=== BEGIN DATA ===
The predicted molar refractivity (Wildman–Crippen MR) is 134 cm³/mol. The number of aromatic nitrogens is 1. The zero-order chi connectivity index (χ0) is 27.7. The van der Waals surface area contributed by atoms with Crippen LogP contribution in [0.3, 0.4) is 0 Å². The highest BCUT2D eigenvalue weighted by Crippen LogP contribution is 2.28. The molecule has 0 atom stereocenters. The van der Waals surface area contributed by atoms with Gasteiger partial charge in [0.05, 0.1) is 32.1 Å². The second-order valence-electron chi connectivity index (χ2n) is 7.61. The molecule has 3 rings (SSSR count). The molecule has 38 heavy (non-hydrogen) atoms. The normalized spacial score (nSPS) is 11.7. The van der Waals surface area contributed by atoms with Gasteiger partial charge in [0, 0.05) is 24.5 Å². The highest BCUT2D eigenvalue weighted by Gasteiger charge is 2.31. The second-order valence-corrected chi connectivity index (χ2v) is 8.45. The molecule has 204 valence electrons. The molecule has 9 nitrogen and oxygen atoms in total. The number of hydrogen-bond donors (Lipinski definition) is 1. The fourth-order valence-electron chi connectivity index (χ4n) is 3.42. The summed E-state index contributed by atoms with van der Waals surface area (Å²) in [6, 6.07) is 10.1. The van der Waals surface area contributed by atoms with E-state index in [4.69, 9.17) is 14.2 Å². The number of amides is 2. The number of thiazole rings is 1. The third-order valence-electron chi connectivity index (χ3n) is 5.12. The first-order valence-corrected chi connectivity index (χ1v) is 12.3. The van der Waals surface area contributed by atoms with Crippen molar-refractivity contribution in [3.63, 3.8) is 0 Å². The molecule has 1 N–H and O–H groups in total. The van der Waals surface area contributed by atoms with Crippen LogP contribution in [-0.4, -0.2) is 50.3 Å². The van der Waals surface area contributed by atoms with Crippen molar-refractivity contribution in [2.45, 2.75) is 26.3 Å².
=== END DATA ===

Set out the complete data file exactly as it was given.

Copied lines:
The predicted molar refractivity (Wildman–Crippen MR) is 134 cm³/mol. The number of aromatic nitrogens is 1. The zero-order chi connectivity index (χ0) is 27.7. The van der Waals surface area contributed by atoms with Crippen LogP contribution in [0.3, 0.4) is 0 Å². The highest BCUT2D eigenvalue weighted by Crippen LogP contribution is 2.28. The molecule has 0 atom stereocenters. The van der Waals surface area contributed by atoms with Gasteiger partial charge in [0.05, 0.1) is 32.1 Å². The second-order valence-electron chi connectivity index (χ2n) is 7.61. The molecule has 3 rings (SSSR count). The molecule has 38 heavy (non-hydrogen) atoms. The normalized spacial score (nSPS) is 11.7. The van der Waals surface area contributed by atoms with Gasteiger partial charge in [0, 0.05) is 24.5 Å². The highest BCUT2D eigenvalue weighted by Gasteiger charge is 2.31. The second-order valence-corrected chi connectivity index (χ2v) is 8.45. The molecule has 204 valence electrons. The molecule has 9 nitrogen and oxygen atoms in total. The number of hydrogen-bond donors (Lipinski definition) is 1. The fourth-order valence-electron chi connectivity index (χ4n) is 3.42. The summed E-state index contributed by atoms with van der Waals surface area (Å²) in [6, 6.07) is 10.1. The van der Waals surface area contributed by atoms with E-state index in [4.69, 9.17) is 14.2 Å². The number of amides is 2. The number of thiazole rings is 1. The third-order valence-electron chi connectivity index (χ3n) is 5.12. The first-order valence-corrected chi connectivity index (χ1v) is 12.3. The van der Waals surface area contributed by atoms with Crippen molar-refractivity contribution in [3.63, 3.8) is 0 Å². The molecule has 1 N–H and O–H groups in total. The van der Waals surface area contributed by atoms with Crippen LogP contribution in [-0.4, -0.2) is 50.3 Å². The van der Waals surface area contributed by atoms with Crippen molar-refractivity contribution in [2.45, 2.75) is 26.3 Å².